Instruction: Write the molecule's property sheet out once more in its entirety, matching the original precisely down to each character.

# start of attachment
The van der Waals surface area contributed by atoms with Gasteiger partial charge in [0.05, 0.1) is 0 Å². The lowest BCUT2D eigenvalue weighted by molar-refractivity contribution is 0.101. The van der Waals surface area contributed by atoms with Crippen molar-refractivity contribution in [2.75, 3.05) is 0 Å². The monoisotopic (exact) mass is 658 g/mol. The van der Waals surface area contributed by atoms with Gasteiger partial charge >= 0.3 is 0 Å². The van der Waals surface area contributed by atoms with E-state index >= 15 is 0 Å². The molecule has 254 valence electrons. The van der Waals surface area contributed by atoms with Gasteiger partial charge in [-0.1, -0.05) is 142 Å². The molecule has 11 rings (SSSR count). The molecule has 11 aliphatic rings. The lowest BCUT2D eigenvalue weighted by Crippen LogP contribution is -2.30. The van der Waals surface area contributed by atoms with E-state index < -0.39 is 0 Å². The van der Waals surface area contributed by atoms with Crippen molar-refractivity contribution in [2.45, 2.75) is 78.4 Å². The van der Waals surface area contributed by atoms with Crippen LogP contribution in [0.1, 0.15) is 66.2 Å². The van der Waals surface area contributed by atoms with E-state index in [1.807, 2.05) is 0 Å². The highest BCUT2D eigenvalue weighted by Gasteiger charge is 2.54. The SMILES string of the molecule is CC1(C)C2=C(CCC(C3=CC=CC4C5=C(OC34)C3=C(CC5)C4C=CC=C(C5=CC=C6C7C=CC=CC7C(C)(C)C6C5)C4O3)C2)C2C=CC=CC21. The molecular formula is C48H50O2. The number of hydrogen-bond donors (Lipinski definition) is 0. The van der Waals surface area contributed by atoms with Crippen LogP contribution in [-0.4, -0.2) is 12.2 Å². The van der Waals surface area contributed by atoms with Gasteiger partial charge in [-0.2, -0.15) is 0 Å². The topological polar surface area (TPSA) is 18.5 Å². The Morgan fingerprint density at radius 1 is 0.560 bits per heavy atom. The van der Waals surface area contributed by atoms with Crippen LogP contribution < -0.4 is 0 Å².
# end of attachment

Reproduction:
The van der Waals surface area contributed by atoms with Gasteiger partial charge in [0.05, 0.1) is 0 Å². The lowest BCUT2D eigenvalue weighted by molar-refractivity contribution is 0.101. The van der Waals surface area contributed by atoms with Crippen molar-refractivity contribution in [2.75, 3.05) is 0 Å². The monoisotopic (exact) mass is 658 g/mol. The van der Waals surface area contributed by atoms with Gasteiger partial charge >= 0.3 is 0 Å². The van der Waals surface area contributed by atoms with E-state index >= 15 is 0 Å². The molecule has 254 valence electrons. The van der Waals surface area contributed by atoms with Gasteiger partial charge in [-0.1, -0.05) is 142 Å². The molecule has 11 rings (SSSR count). The molecule has 11 aliphatic rings. The lowest BCUT2D eigenvalue weighted by Crippen LogP contribution is -2.30. The van der Waals surface area contributed by atoms with E-state index < -0.39 is 0 Å². The van der Waals surface area contributed by atoms with Crippen molar-refractivity contribution in [2.45, 2.75) is 78.4 Å². The van der Waals surface area contributed by atoms with Crippen LogP contribution in [0.1, 0.15) is 66.2 Å². The van der Waals surface area contributed by atoms with E-state index in [1.807, 2.05) is 0 Å². The highest BCUT2D eigenvalue weighted by Gasteiger charge is 2.54. The SMILES string of the molecule is CC1(C)C2=C(CCC(C3=CC=CC4C5=C(OC34)C3=C(CC5)C4C=CC=C(C5=CC=C6C7C=CC=CC7C(C)(C)C6C5)C4O3)C2)C2C=CC=CC21. The molecular formula is C48H50O2. The number of hydrogen-bond donors (Lipinski definition) is 0. The van der Waals surface area contributed by atoms with Crippen LogP contribution in [-0.4, -0.2) is 12.2 Å². The van der Waals surface area contributed by atoms with Gasteiger partial charge in [-0.2, -0.15) is 0 Å². The topological polar surface area (TPSA) is 18.5 Å². The Morgan fingerprint density at radius 1 is 0.560 bits per heavy atom. The van der Waals surface area contributed by atoms with Crippen LogP contribution < -0.4 is 0 Å².